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SF@ARI: Cain limits D-backs to one run over seven

PHOENIX -- For the Giants, defeating the Arizona Diamondbacks is becoming a matter of subduing Paul Goldschmidt. They couldn't accomplish this Friday night, and the result was predictable.

Fast emerging as a Most Valuable Player candidate, Goldschmidt doesn't torment only the Giants. But he seems to deliver his most prodigious feats against them. The latest one was a three-run, eighth-inning homer off Jeremy Affeldt that spoiled San Francisco's otherwise taut effort and lifted the D-backs to a 3-1 triumph.

Launching a three-city, nine-game trip, the Giants were close to sealing the type of victory against the National League West-leading D-backs that would have made them hungry for each succeeding game. San Francisco received an inspiring performance from Matt Cain, who had blanked Arizona on three hits through seven innings. The Giants broke a scoreless tie in the seventh inning on Gregor Blanco's two-out RBI single off left-hander Patrick Corbin, who was trying to become the first D-backs pitcher to compile a 10-0 record.

The Giants won many games like this while claiming two of the past three World Series. If you want to consider their inability to capture this one as an ominous sign, go right ahead. Or you can categorize it as another item for Goldschmidt's growing, glowing resume.

San Francisco nursed its 1-0 lead into the eighth, which began with A.J. Pollock's single on a grounder to deep third base. Pablo Sandoval's strong throw to first was nullified by the reverse step he took before fielding the ball.

"Once he did that, he had no chance," Giants manager Bruce Bochy said.

That finished Cain, who registered what may have been his best start of the year. Affeldt retired the next two batters before walking Willie Bloomquist. Up came Goldschmidt, who grounded into two double plays and struck out in his previous at-bat. This time, he increased his NL-leading RBI total to 57 by hammering Affeldt's 2-0 fastball over the right-field barrier for his 15th homer of the season.

Goldschmidt is batting .296 (34-for-115) lifetime against the Giants. More importantly, his eight homers and 27 RBIs against San Francisco are the most he has amassed against any club. Also, he's currently one of baseball's most torrid hitters, batting .385 (20-for-52) with 21 RBIs in his last 13 games. He has driven in at least one run in seven consecutive games, one short of Luis Gonzalez's 2002 franchise record.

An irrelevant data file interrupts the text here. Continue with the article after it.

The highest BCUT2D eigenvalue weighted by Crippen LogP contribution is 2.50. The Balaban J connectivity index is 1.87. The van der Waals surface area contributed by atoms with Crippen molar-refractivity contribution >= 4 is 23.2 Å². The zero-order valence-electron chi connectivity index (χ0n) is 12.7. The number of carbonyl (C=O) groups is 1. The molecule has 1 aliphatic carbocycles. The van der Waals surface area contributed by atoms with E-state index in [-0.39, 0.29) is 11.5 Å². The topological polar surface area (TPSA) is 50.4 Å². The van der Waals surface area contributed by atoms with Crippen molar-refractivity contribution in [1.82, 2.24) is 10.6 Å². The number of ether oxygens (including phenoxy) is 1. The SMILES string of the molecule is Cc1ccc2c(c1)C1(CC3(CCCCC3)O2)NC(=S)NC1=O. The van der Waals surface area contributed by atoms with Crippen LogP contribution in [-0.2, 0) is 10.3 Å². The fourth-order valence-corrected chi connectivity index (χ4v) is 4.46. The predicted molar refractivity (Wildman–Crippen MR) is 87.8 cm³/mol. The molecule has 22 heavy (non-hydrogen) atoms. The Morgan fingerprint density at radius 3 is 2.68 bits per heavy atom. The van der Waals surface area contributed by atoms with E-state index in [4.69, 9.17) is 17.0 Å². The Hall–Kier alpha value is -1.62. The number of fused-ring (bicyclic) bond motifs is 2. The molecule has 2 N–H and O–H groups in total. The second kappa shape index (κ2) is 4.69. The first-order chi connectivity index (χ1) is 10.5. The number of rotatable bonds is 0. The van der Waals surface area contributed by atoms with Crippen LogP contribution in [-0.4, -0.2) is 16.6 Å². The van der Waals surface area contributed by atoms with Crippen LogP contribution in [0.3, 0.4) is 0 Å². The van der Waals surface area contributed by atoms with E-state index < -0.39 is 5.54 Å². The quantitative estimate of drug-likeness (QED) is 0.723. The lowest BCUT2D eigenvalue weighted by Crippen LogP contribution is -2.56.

That's the type of hitter who shouldn't be offered a strike in a game-winning situation. Affeldt knew this but couldn't avoid Goldschmidt's swing.

"It was a dumb pitch, dumb location, dumb selection. Stupid," Affeldt said. "He's too hot of a hitter and when you make dumb pitches and throw it to a dumb location, they're going to make you look bad and that's what you deserve. I take full responsibility. The loss is on me."

Affeldt also lamented walking Bloomquist.

"I just tanked that deal," said Affeldt, citing faulty pitching mechanics which he said left his front shoulder "flying open."

Bochy was ready to counter any second-guessing.

"I don't know what you want me to say," Bochy replied sharply to a question about the Affeldt-Goldschmidt matchup. "[Affeldt] made a mistake and it left the ballpark. [Goldschmidt is] having a great year, he's had a knack for doing that and it's our bad."

Though the so-called percentages discouraged using a left-hander against the right-handed-batting Goldschmidt, Bochy had multiple reasons for sticking with Affeldt. Goldschmidt was 0-for-5 lifetime against Affeldt, who had not yielded a home run since June 5, 2012, to San Diego's Carlos Quentin. Moreover, Affeldt had surrendered one run in 15 innings spanning his last 16 appearances.

The Giants had rookie right-hander Jean Machi warming up. But Bochy relied upon the experienced Affeldt. It was too early to summon Sergio Romo, who has worked more than one inning only once in his 16 save conversions.

Managers rarely question each other's strategy. Arizona's Kirk Gibson refused to cast doubt upon Bochy's use of his bullpen.

"He's won two world championships," Gibson said. "I don't think I'm going to tell 'Boch' what he's doing right or wrong. I think he's been pretty damn good and a guy I look up to respect. He's a guy I learned a lot from and I'm privileged to be able to talk to him about a lot of things. Just observe. He knows what he's doing."

So did Cain, despite the inflated 5.45 ERA he took into the game. He shaved that figure to 5.09 after weathering a 31-pitch first inning in which he allowed Gerardo Parra's leadoff single and issued three walks. Coaxing a double-play grounder from Goldschmidt helped Cain avoid another of the big innings that have marred his season.

"You can't get too ahead of yourself," Cain said, refusing to declare that he has put his shortcomings behind him. His remark was as fitting an epitaph as any for the Giants' second loss in 23 games that they led after seven innings.

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